Saturday, December 31, 2016
then there's the puppy. a white, furry little thing, he has coffee colored ears and some little specks of brown on his white shag. and he finds my lap whenever i have one. at first he perches, and sees what he can see, but then he settles in, and pretends to take a nap, in just the position where about all i can do is pet him a lot. he's come to find that lap right away, almost whenever he can. and i don't mind for the most part. sometimes i'm playing online boggle, and it makes it hard for me to use my fingers as fast as i want. but what's more important, getting more points, or petting a puppy? sometimes the cat is his ruthless competitor. when she's in the picture, really it's a matter of who gets there first, and one of them is a little unhappy. in that situation, sometimes i just find something else to do.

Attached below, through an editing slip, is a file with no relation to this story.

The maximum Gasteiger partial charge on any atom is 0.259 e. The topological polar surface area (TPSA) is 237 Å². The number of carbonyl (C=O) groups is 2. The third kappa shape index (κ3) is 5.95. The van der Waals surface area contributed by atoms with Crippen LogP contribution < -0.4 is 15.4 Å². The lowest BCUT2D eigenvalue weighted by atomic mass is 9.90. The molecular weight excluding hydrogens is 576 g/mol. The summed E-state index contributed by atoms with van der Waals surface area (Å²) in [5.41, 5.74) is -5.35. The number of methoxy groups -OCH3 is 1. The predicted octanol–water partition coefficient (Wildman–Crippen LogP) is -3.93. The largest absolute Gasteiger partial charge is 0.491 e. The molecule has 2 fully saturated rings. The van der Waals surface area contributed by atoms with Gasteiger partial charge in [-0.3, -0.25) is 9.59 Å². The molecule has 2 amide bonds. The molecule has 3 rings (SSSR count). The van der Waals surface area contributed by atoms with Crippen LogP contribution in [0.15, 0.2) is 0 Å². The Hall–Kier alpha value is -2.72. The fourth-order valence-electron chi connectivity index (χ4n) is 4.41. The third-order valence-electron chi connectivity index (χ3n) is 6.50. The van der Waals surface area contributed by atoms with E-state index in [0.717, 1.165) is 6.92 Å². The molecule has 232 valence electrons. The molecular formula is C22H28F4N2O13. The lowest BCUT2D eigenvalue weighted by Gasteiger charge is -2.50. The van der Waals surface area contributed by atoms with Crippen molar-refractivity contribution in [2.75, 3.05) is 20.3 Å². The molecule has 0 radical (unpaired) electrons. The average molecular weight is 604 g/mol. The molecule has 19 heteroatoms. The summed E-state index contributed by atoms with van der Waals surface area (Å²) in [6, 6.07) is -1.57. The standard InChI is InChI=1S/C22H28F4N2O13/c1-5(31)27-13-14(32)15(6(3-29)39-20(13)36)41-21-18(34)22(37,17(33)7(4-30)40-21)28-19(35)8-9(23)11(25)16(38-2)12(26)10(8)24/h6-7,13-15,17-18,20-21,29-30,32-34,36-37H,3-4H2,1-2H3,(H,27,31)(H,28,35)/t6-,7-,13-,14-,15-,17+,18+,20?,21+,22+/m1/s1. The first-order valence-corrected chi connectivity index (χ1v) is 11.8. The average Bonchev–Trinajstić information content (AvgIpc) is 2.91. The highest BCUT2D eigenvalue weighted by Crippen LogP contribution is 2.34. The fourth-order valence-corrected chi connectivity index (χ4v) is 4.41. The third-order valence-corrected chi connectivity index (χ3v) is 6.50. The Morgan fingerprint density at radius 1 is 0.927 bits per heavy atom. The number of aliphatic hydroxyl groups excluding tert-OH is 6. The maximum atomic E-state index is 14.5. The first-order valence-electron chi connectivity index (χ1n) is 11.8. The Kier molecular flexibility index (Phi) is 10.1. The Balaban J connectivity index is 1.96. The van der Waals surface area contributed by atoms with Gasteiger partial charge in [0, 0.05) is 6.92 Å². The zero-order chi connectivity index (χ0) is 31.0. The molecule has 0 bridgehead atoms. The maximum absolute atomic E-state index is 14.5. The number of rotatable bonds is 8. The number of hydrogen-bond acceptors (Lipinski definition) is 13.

my present seat allows me a great view of the big picture window, which is entirely gray - you can't see a thing. not the white sands, not the back side of the village, not the little road below our house - nothing. i like this chair because i have some sense of looking out over the valley, ordinarily. it's a little more upright than the other one, which is deeper, which hauls me in, and makes it impossible to do any serious work. it's break, so i've been allowing myself some free time, but i really want to get going on some writing projects and, even if the cabin is somewhat crowded and busy, i should still be trying to get going on some of this stuff. it's new years' eve now. i'm taking stock, wondering what will happen in the coming year, trying to get my strength together for a new job. but here's what's on the docket: